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The domain of $f$ is the set of all non-negative real number; range is the set $\{-1,0,2,7\}$. What are the domain and range of $A$,$B$,$C$ if:

$A(x)=f(x+2)$

$B(x)=f(x)+2$

$C(x)=2*f(-x)$

and give a convincing argument that the inverse of is not a function.

I have no idea how to start to finding the domain and range. Can someone help me out.

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Loosely speaking the domain of $A(x)$ is the set of numbers for which it is possible to compute the result.

In the case of $A(x)$ you should ask: "What numbers can I input to $A$ so that I can compute a result? well since $A(x)=f(x+2)$ and $f(x)$ can only accept non-negative numbers then you reason that $x+2$ should be non negative, i.e. $x+2\ge0$ which is the same as $x$ must be greater or equal than $-2$. So the domain of $A(x)$ are all the real numbers that are greater or equal than $-2$.

With similar reasoning you find that the domain of $B(x)$ is the same as $f(x)$, i.e. the non-negative real numbers. And the domain of $C$ is the non-positive real numbers.

the range of $A(x)$ is the same as $f(x)$. the range of $B(x)$ is the set $\{1,2,4,9\}$ because you add the number $2$ to the result of $f(x)$ and the range of $C(x)$ is the set $\{-2,0,4,14\}$ since you multiply by $2$ the result of $f(x)$.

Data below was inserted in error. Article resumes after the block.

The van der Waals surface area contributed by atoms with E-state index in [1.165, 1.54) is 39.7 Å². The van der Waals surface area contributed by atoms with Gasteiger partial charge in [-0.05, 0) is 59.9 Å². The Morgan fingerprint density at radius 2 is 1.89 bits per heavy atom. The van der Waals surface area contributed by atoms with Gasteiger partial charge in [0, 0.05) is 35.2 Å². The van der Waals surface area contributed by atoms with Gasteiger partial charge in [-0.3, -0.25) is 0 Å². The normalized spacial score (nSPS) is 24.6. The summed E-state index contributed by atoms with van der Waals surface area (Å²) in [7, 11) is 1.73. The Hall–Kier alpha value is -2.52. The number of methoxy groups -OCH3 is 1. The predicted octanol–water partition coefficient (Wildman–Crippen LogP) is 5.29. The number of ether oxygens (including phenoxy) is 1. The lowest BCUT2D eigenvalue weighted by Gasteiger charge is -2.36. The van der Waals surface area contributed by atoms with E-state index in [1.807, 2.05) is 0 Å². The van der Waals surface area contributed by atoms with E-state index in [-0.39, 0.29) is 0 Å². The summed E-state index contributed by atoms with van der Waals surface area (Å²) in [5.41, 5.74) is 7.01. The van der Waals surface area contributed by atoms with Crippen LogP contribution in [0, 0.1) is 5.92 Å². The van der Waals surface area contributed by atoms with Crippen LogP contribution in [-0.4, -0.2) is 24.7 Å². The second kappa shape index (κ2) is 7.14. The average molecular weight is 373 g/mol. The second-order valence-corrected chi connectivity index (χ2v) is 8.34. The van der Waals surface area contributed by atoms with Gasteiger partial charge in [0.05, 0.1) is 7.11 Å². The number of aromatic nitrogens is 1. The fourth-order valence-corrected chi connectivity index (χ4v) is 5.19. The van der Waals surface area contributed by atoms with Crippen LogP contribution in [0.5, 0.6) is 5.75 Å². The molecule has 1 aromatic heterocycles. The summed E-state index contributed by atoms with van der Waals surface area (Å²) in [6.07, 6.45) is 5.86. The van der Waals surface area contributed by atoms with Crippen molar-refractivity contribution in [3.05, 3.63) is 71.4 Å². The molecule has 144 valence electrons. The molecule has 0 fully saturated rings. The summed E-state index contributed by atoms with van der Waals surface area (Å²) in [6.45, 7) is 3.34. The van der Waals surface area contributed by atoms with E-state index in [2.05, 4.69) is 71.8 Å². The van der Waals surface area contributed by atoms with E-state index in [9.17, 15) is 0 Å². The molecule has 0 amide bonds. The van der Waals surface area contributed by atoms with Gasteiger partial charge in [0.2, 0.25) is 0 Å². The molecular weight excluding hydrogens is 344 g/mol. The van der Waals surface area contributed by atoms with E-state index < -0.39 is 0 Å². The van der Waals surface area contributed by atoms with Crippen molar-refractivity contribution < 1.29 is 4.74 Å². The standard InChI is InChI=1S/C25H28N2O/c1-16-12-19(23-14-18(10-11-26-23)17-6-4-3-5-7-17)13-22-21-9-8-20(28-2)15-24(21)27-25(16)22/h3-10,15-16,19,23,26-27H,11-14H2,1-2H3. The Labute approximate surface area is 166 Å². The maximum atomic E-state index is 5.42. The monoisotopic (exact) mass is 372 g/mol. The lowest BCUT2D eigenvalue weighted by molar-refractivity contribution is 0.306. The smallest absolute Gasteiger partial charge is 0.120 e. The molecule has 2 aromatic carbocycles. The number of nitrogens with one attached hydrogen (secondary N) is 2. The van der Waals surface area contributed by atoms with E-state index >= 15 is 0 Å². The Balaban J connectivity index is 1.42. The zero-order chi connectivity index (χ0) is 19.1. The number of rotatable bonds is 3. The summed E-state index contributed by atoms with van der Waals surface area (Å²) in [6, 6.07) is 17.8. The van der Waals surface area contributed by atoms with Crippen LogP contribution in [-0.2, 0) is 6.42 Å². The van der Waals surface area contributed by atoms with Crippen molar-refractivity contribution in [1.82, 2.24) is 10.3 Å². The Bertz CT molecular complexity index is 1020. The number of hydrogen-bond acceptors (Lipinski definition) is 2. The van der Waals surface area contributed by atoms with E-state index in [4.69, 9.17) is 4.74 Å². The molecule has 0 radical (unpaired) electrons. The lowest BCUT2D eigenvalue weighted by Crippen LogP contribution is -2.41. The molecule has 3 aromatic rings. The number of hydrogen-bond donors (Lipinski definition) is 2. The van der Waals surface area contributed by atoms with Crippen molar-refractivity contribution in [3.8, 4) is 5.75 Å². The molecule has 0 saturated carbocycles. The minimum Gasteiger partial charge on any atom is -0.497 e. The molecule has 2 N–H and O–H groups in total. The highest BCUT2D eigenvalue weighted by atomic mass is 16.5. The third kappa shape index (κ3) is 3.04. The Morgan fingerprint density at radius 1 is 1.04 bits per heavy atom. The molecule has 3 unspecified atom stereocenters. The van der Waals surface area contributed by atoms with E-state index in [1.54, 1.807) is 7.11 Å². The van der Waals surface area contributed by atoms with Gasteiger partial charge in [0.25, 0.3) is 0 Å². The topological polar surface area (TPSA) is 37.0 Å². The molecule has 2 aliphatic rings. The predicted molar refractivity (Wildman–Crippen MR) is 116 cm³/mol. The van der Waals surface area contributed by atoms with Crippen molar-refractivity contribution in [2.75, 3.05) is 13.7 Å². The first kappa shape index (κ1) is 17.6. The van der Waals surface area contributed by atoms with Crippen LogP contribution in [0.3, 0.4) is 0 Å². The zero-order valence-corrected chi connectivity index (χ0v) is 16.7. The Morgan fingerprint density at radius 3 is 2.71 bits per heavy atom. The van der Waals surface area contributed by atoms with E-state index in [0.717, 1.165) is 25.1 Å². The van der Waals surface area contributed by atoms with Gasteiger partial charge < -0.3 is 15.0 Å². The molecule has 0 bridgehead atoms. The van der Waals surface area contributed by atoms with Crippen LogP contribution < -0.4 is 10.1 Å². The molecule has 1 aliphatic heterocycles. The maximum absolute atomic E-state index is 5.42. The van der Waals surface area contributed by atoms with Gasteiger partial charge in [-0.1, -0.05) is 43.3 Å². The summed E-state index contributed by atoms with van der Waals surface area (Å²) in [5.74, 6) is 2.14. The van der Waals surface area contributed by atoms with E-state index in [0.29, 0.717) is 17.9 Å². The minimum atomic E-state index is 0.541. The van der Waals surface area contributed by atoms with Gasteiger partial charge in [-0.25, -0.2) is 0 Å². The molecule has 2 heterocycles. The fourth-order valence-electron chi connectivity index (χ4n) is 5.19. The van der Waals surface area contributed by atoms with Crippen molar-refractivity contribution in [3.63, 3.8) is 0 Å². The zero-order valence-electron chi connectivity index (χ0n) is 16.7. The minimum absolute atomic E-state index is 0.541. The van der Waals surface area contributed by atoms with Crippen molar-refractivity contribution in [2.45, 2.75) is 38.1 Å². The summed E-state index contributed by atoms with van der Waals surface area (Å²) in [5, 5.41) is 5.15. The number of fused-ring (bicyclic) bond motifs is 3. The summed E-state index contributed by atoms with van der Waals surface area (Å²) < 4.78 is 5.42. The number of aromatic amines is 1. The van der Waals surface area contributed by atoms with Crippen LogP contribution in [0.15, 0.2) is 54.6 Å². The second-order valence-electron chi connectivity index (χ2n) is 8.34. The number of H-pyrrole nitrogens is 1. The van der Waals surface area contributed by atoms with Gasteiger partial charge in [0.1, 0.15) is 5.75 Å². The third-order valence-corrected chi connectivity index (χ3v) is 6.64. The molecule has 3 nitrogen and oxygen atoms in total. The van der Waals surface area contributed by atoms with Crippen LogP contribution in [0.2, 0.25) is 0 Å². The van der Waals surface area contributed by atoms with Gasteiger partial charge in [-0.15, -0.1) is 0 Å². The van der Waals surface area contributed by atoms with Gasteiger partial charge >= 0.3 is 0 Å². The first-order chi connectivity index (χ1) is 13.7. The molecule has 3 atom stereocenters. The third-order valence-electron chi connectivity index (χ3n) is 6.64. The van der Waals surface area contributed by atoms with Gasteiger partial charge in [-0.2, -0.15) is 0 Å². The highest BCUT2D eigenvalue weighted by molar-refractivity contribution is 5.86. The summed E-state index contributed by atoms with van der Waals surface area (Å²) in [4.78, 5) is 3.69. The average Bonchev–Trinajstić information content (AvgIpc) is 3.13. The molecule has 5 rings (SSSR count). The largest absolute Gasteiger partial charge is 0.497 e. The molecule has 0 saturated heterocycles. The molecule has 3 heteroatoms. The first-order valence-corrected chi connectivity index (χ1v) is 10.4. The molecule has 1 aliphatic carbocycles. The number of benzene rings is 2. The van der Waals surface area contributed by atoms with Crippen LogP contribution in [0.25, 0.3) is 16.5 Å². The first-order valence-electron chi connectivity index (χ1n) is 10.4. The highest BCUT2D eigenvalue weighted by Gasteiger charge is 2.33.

$f(x)$ cannot have an inverse because your domain is a much bigger set than its range. Since the range of $f(x)$ has only $4$ numbers and the domain of $f(x)$ has much much more (infinitely many more).

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  • $\begingroup$ Good answer, but can you explain why $A(x)$ has the same domain as $f(x)$? It is a correct statement, but it's not entirely obvious why it is. $\endgroup$ Aug 19 '13 at 16:01
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    $\begingroup$ @Ataraxia: I think that you meant that $A$ has the same range as $f$. I agree that a little more explanation there would be good, something like this: for each $y\in\{-1,0,2,7\}$ there is an $x\ge 0$ such that $f(x)=y$, and in that case $x-2\ge-2$, so $x-2$ is in the range of $A$, and $A(x-2)=f\big((x-2)+2\big)=f(x)=y$, so $y$ is in the range of $A$. $\endgroup$ Aug 19 '13 at 17:10
  • $\begingroup$ Yes, that's what I meant to say, sorry for the confusion. $\endgroup$ Aug 19 '13 at 17:12

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